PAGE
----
A leading travel lawyer has expressed concerns about the rising number of seemingly minor, but often painful, debilitating and stressful accidents that occur whilst passengers are embarking/disembarking and in-flight to and from their chosen destinations.

Clare Campbell from law firm Leigh Day says, “Aeroplanes today are extremely safe and major aviation catastrophes are statistically very rare. Unfortunately, with the number of people travelling by air continuing to increase, smaller accidents causing injury do happen and as we move into the height of the British Summer and the holiday season gets into full swing, the number of accidents is highly likely to rise.

“Those who incur personal injury while travelling by aircraft are often left confused and may believe that they have no recourse as their injuries have happened during take off and landing or whilst in-flight. Injuries caused during air travel can be painful, severe, and can most certainly ruin holidays. Those who suffer personal injury during travel by air should not be deterred from claiming compensation and should be aware that the law is on their side.”

Campbell points to a powerful multilateral treaty called the Montreal Convention 1999, which provides those injured by/during air travel with the right to claim compensation from airlines. Article 33 of the Montreal Convention provides that injured persons are entitled to claim compensation in their home countries, no matter where the injury occurred.

What can you claim for?

Article 17 of the Montreal Convention protects passengers by providing that airlines are liable for death or bodily injury of a passenger upon the condition that the accident that caused the death or injury took place on board the aircraft or while embarking/disembarking. UK Courts have also ruled in a case involving British Airways, that “an accident is a distinct event, not having been any part of the usual, normal and expected operation of the aircraft.”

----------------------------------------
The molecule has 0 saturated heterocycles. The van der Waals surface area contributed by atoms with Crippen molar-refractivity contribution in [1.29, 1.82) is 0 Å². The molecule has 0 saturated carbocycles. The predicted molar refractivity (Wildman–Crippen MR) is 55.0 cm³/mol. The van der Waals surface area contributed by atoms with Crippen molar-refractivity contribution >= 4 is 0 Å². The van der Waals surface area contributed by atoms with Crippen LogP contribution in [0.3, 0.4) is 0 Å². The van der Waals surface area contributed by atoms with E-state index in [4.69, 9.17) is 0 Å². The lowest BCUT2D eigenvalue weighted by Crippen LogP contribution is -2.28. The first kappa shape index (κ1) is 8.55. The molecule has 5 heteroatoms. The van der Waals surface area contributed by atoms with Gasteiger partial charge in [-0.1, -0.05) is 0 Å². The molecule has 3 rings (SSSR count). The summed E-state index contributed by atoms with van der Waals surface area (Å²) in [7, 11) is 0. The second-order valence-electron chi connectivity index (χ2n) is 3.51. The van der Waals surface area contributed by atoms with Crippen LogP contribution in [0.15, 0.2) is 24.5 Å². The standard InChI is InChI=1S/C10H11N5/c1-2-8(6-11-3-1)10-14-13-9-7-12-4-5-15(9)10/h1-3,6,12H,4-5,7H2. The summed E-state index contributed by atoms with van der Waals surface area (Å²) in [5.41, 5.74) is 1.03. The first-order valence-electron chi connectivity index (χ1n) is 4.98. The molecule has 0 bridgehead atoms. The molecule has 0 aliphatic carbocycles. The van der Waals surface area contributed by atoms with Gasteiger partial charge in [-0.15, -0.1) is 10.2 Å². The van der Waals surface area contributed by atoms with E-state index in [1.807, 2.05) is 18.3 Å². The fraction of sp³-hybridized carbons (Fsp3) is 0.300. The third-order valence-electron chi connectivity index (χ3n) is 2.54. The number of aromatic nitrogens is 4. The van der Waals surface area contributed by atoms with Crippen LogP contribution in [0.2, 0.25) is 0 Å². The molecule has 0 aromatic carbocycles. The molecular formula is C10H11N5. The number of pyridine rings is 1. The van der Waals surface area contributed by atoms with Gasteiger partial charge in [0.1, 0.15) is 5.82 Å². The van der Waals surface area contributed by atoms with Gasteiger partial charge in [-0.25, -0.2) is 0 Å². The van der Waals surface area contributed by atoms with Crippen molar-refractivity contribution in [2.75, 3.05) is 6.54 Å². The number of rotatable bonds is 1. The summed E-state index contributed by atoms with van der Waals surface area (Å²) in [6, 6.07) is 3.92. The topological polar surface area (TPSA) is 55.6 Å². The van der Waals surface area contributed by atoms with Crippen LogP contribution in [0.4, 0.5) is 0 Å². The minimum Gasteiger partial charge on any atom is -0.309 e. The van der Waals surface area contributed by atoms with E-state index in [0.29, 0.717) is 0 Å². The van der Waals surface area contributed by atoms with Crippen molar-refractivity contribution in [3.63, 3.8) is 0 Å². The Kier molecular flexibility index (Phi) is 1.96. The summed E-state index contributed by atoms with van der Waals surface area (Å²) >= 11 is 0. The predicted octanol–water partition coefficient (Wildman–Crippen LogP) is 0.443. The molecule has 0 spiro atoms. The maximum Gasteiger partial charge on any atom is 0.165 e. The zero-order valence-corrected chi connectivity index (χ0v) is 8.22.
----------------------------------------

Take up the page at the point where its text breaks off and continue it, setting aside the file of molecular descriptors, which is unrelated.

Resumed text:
Commented Campbell, “if a passenger has been injured during air travel by anything that is out of the norm, then the airline is strictly liable. There is actually no need to prove that the airline has been negligent.”

She added, “potential accidents include instances where planes collide with terminals during docking, when heavy baggage falls from overhead lockers onto passengers, accidents caused by strong turbulence, or even accidents as simple as hot drinks being spilled or slipping while disembarking the aircraft. Indeed my own travel law team here at Leigh Day is currently dealing with three cases where laptop computers have fallen out of overhead lockers and injured passengers.”

The time period in which claims for personal injury need to be brought under the Montreal Convention is shorter than the usual time period under the Law of England and Wales. Those seeking to make a claim through the Montreal Convention must be prompt and bring their claim within two years of any injury.

Said Clare Campbell in conclusion, “As a solicitor who specialises in injuries, illness and fatalities on aeroplanes, I advise those injured in-flight to know your rights.”